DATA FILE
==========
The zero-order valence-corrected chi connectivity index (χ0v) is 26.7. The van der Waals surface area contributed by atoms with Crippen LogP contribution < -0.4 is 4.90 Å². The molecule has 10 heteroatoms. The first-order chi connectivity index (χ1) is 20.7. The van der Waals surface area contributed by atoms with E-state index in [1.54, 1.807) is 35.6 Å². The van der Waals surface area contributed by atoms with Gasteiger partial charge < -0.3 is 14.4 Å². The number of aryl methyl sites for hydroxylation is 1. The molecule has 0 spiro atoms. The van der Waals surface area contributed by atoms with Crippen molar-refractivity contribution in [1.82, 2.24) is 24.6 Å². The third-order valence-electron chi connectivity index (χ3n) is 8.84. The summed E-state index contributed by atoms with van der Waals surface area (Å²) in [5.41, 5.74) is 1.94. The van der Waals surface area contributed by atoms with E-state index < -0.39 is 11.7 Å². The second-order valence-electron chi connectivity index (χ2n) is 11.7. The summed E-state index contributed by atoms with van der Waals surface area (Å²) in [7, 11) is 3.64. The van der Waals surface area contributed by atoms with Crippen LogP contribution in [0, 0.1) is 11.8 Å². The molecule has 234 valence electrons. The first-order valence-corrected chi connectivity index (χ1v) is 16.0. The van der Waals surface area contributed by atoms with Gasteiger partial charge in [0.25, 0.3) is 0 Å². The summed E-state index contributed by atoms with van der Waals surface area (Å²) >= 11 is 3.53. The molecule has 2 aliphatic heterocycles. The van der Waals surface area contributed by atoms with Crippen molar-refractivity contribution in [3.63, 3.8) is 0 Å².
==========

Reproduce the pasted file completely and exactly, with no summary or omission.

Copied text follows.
The zero-order valence-corrected chi connectivity index (χ0v) is 26.7. The van der Waals surface area contributed by atoms with Crippen LogP contribution < -0.4 is 4.90 Å². The molecule has 10 heteroatoms. The first-order chi connectivity index (χ1) is 20.7. The van der Waals surface area contributed by atoms with E-state index in [1.54, 1.807) is 35.6 Å². The van der Waals surface area contributed by atoms with Gasteiger partial charge < -0.3 is 14.4 Å². The number of aryl methyl sites for hydroxylation is 1. The molecule has 0 spiro atoms. The van der Waals surface area contributed by atoms with Crippen molar-refractivity contribution in [1.82, 2.24) is 24.6 Å². The third-order valence-electron chi connectivity index (χ3n) is 8.84. The summed E-state index contributed by atoms with van der Waals surface area (Å²) in [5.41, 5.74) is 1.94. The van der Waals surface area contributed by atoms with E-state index < -0.39 is 11.7 Å². The second-order valence-electron chi connectivity index (χ2n) is 11.7. The summed E-state index contributed by atoms with van der Waals surface area (Å²) in [7, 11) is 3.64. The van der Waals surface area contributed by atoms with Crippen LogP contribution in [0, 0.1) is 11.8 Å². The molecule has 234 valence electrons. The first-order valence-corrected chi connectivity index (χ1v) is 16.0. The van der Waals surface area contributed by atoms with Gasteiger partial charge in [0.25, 0.3) is 0 Å². The summed E-state index contributed by atoms with van der Waals surface area (Å²) >= 11 is 3.53. The molecule has 2 aliphatic heterocycles. The van der Waals surface area contributed by atoms with Crippen molar-refractivity contribution in [3.63, 3.8) is 0 Å².